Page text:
Based on our results as well as those from the Dutch cohort, the algorithm in Figure 3 emphasizes what we have found to be the most useful tests for the evaluation of potential causes of stillbirth. Our study is unique because it incorporates the presenting clinical scenario into the decision-making regarding which tests to order for stillbirth. This was performed to use all available clinical information to develop a high-yield approach to stillbirth evaluation. Performing fetal autopsy and placental histopathology is justified in all stillbirths if possible given the high yield. Genetic testing and screening for antiphospholipid antibodies will be indicated in many women based on the clinical scenario. Remaining tests can be performed in selected patients based in part on testing results20 and available resources as outlined in Figure 3. Additional research will help to further refine the most accurate and cost-effective approach to the evaluation of stillbirth.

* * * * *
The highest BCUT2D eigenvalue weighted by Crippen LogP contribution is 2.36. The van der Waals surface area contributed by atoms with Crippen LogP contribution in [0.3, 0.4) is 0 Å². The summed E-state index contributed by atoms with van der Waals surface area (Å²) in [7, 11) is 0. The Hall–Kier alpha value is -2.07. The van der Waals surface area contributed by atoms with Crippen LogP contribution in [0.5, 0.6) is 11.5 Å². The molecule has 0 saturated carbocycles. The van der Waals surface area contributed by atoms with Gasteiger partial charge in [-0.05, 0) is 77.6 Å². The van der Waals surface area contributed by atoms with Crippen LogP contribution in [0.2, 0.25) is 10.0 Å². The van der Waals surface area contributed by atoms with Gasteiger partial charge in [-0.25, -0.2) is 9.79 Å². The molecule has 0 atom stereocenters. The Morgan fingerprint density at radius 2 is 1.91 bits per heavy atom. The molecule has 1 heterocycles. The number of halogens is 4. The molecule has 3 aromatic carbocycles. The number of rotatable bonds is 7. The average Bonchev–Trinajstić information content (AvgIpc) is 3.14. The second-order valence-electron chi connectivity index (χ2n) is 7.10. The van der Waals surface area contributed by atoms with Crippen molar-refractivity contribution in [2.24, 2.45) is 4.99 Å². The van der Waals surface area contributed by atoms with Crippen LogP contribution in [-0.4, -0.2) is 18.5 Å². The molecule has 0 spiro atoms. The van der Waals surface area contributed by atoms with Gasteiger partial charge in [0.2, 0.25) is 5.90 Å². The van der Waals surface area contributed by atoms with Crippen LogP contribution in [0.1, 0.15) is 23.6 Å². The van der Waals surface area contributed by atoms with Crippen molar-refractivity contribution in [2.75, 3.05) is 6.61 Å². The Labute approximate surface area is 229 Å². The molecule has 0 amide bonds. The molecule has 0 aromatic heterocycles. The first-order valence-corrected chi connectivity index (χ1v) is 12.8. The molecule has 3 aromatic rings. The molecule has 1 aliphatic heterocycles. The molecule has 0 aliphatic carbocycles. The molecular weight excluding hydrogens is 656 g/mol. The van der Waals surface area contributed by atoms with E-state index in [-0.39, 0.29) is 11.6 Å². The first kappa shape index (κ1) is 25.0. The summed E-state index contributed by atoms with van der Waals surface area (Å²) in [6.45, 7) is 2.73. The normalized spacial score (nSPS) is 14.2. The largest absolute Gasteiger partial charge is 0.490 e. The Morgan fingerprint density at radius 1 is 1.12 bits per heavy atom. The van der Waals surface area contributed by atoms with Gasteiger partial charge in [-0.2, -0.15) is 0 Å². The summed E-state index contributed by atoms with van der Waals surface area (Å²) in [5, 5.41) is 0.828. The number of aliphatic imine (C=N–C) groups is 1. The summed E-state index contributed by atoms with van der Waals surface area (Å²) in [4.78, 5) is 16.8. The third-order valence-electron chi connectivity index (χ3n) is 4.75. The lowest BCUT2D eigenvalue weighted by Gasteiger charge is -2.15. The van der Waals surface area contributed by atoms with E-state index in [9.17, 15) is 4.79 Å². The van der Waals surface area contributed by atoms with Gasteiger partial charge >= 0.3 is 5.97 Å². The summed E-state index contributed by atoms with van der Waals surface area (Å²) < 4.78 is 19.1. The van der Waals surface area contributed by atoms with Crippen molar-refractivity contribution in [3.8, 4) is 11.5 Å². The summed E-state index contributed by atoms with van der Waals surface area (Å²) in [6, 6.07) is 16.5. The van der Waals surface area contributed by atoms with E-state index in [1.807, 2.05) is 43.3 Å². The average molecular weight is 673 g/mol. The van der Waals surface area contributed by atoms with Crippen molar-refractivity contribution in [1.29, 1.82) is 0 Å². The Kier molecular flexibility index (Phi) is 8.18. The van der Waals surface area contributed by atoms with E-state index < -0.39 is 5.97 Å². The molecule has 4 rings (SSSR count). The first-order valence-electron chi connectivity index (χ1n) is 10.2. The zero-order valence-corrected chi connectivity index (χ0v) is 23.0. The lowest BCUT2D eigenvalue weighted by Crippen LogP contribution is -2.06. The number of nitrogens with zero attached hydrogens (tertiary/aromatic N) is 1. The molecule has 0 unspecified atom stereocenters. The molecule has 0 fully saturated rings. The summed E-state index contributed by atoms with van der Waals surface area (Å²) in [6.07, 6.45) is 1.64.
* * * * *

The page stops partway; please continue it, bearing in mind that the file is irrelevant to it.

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© 2017 by The American College of Obstetricians and Gynecologists. Published by Wolters Kluwer Health, Inc. All rights reserved.